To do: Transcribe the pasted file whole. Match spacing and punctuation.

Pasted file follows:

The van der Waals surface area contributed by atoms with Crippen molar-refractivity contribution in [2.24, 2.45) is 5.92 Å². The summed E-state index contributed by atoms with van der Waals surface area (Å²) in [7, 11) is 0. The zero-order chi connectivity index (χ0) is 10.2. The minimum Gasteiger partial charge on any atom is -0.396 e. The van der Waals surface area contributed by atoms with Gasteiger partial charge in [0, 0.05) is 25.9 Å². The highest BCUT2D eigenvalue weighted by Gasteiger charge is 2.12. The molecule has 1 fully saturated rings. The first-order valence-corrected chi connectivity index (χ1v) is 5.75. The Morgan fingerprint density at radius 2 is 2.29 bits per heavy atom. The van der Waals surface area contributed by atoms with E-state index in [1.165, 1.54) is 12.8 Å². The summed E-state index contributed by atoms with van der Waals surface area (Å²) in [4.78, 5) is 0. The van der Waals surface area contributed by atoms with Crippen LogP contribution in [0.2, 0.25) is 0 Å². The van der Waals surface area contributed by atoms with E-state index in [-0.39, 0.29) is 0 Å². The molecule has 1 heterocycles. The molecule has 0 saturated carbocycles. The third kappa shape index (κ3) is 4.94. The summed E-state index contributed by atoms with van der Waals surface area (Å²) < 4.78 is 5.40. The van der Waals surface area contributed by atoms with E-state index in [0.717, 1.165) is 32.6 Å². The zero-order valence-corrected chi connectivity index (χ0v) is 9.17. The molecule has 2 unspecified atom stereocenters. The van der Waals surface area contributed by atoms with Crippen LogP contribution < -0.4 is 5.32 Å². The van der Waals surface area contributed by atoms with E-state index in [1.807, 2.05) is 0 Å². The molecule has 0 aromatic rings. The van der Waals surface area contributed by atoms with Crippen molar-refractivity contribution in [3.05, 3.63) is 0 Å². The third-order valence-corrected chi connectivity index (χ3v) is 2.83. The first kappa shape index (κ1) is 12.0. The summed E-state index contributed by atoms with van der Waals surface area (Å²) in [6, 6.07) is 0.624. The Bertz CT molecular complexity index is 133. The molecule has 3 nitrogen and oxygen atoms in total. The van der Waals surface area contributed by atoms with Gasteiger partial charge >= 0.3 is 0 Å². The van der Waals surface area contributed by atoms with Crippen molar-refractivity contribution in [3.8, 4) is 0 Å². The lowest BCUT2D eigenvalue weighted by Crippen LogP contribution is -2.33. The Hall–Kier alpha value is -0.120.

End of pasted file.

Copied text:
The van der Waals surface area contributed by atoms with Crippen molar-refractivity contribution in [2.24, 2.45) is 5.92 Å². The summed E-state index contributed by atoms with van der Waals surface area (Å²) in [7, 11) is 0. The zero-order chi connectivity index (χ0) is 10.2. The minimum Gasteiger partial charge on any atom is -0.396 e. The van der Waals surface area contributed by atoms with Gasteiger partial charge in [0, 0.05) is 25.9 Å². The highest BCUT2D eigenvalue weighted by Gasteiger charge is 2.12. The molecule has 1 fully saturated rings. The first-order valence-corrected chi connectivity index (χ1v) is 5.75. The Morgan fingerprint density at radius 2 is 2.29 bits per heavy atom. The van der Waals surface area contributed by atoms with E-state index in [1.165, 1.54) is 12.8 Å². The summed E-state index contributed by atoms with van der Waals surface area (Å²) in [4.78, 5) is 0. The van der Waals surface area contributed by atoms with Crippen LogP contribution in [0.2, 0.25) is 0 Å². The van der Waals surface area contributed by atoms with E-state index in [-0.39, 0.29) is 0 Å². The molecule has 1 heterocycles. The molecule has 0 saturated carbocycles. The third kappa shape index (κ3) is 4.94. The summed E-state index contributed by atoms with van der Waals surface area (Å²) < 4.78 is 5.40. The van der Waals surface area contributed by atoms with E-state index in [0.717, 1.165) is 32.6 Å². The zero-order valence-corrected chi connectivity index (χ0v) is 9.17. The molecule has 2 unspecified atom stereocenters. The van der Waals surface area contributed by atoms with Crippen LogP contribution < -0.4 is 5.32 Å². The van der Waals surface area contributed by atoms with E-state index in [1.807, 2.05) is 0 Å². The molecule has 0 aromatic rings. The van der Waals surface area contributed by atoms with Crippen molar-refractivity contribution in [3.05, 3.63) is 0 Å². The third-order valence-corrected chi connectivity index (χ3v) is 2.83. The first kappa shape index (κ1) is 12.0. The summed E-state index contributed by atoms with van der Waals surface area (Å²) in [6, 6.07) is 0.624. The Bertz CT molecular complexity index is 133. The molecule has 3 nitrogen and oxygen atoms in total. The van der Waals surface area contributed by atoms with Gasteiger partial charge >= 0.3 is 0 Å². The van der Waals surface area contributed by atoms with Crippen molar-refractivity contribution in [3.8, 4) is 0 Å². The lowest BCUT2D eigenvalue weighted by Crippen LogP contribution is -2.33. The Hall–Kier alpha value is -0.120.